On certification to the Superior Court, Appellate Division, whose opinion is reported at 362 N.J. Super. 190 (2003).
(This syllabus is not part of the opinion of the Court. It has been prepared by the Office of the Clerk for the convenience of the reader. It has been neither reviewed nor approved by the Supreme Court. Please note that, in the interests of brevity, portions of any opinion may not have been summarized).
This appeal concerns whether the parties entered into a contract for the sale of real property.
Plaintiff Frederick A. Morton, Jr., engaged the services of a realtor to assist him in purchasing a house. The Trustees of defendant 4 Orchard Land Trust listed a home for sale. On July 24, 2001, the realtor contacted the Trustees and arranged for Morton to view the property. After touring the property, Morton authorized the realtor to submit an offer. On July 31, the realtor forwarded to defendant a signed broker-prepared real estate contract signed by the realtor and Morton. Because of competition for the property, on August 1, Morton increased his bid and submitted the change on the same broker-prepared contract forwarded the day before. That contract represented that it was the sole agreement between the parties"who sign it" and that there were no representations made by the parties other than those set forth in the agreement. The contract included a standard attorney review clause, which stated in part that the contract would be legally binding three days after delivery of the signed contract to the buyer and seller unless the attorney for the buyer or seller disapproved it. The clause required that the attorney disapproving the contract notify the realtor and the other party named within the three-day period, and that delivery of the notice of disapproval must be accomplished by certified mail, by telegram, or by personal delivery.
On August 2, the Trustees informed Morton's realtor that the offer was accepted and that his attorney would receive an attorney review letter that day. Later that day, defendant's attorney sent a letter to Morton's attorney stating that the contract was acceptable providing that certain changes were made. The letter asked that Morton's attorney review the proposed modifications with Morton and to inform him if they were acceptable. The letter stated further that if the attorney did not receive a response by August 6, he would assume that the modifications were acceptable and the attorney review period concluded. That same day, the realtor informed Morton and his attorney's law partner that the offer had been accepted. The realtor also spoke with the Trustees and requested a copy of the real estate contract signed by defendant. The Trustees replied that they would take care of that later. Neither Morton nor any of his representatives ever received a contract signed by defendant.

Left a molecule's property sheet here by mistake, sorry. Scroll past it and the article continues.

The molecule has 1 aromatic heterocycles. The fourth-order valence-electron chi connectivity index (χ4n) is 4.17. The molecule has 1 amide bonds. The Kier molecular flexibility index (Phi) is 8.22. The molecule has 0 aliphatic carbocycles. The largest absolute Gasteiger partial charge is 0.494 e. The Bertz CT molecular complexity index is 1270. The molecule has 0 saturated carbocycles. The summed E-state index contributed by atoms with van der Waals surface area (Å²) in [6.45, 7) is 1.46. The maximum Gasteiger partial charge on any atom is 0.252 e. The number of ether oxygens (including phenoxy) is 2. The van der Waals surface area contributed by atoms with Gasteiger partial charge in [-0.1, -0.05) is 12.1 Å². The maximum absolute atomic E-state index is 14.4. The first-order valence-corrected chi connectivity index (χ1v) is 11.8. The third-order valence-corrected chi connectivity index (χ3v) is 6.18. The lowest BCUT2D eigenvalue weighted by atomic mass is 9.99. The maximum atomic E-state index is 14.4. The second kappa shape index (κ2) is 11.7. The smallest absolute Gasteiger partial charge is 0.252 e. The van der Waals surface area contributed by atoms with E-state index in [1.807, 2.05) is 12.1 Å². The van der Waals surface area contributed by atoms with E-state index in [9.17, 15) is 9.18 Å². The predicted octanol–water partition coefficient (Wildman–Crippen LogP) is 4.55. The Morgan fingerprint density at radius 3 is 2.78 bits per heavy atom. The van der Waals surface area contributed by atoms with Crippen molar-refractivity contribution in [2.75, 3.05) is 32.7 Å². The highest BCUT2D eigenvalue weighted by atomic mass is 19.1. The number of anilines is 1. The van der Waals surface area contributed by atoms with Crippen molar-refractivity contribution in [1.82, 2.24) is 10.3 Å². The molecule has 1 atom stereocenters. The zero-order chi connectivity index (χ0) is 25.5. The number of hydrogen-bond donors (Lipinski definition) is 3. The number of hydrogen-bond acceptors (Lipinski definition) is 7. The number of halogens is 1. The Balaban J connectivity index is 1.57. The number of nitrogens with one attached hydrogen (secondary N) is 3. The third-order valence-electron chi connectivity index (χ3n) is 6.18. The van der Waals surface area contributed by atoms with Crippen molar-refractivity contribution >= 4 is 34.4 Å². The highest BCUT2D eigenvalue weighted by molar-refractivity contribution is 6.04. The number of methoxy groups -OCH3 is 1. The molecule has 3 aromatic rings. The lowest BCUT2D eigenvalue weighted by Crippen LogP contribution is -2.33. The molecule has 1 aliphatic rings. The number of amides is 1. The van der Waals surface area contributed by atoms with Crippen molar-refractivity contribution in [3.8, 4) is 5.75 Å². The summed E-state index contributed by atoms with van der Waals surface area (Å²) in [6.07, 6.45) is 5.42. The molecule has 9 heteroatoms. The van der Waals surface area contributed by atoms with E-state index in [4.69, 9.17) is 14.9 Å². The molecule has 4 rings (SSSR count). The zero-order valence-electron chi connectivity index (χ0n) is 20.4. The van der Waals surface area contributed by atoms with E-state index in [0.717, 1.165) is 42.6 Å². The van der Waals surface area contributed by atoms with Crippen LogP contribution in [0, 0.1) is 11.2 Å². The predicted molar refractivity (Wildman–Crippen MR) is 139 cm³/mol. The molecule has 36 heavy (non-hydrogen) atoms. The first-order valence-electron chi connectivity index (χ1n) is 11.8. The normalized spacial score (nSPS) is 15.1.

Modifications to the contract were proposed by defendant's attorney on August 3rd that, in part, required Morton to accept the responsibility for removing an occupant of the property. Those modifications also required Morton's approval. Later that day, however, defendant's attorney sent a letter to Morton's attorney stating that, pursuant to the contract of sale, his client was exercising the option to declare the transaction null and void. Although a copy of the letter was purportedly sent to the realtor, she denied ever receiving it. On August 5, Morton learned from his attorney that the defendant had disavowed the contract. Morton's attorney asserted that the letter of withdrawal was without effect because it did not comply with the contract's attorney review clause, which required that the letter be delivered to the realtor by certified mail, telegram or personal delivery. Although Morton attempted immediately to accept the prior proposed modifications, defendant's attorney maintained that there was no pending transaction between the Trustees and Morton for the sale of the property.
Morton filed a complaint seeking specific performance of the contract and a temporary restraining order prohibiting the Trustees from selling the property pending a hearing. The trial court denied the issuance of a temporary restraining order, but required the Trustees to show cause why they should not be prevented from selling the property to another party. Morton then filed a notice of lis pendens to protect his purported interest in the property. Defendant filed a motion to dismiss the complaint for failure to state a claim upon which relief could be granted and to discharge the lis pendens. Following a hearing, the Chancery Court treated defendant's motion as a motion for summary judgment, and then granted summary judgment and discharged the lis pendens. The court stayed its judgment pending appeal, but by then the property had been sold to another party.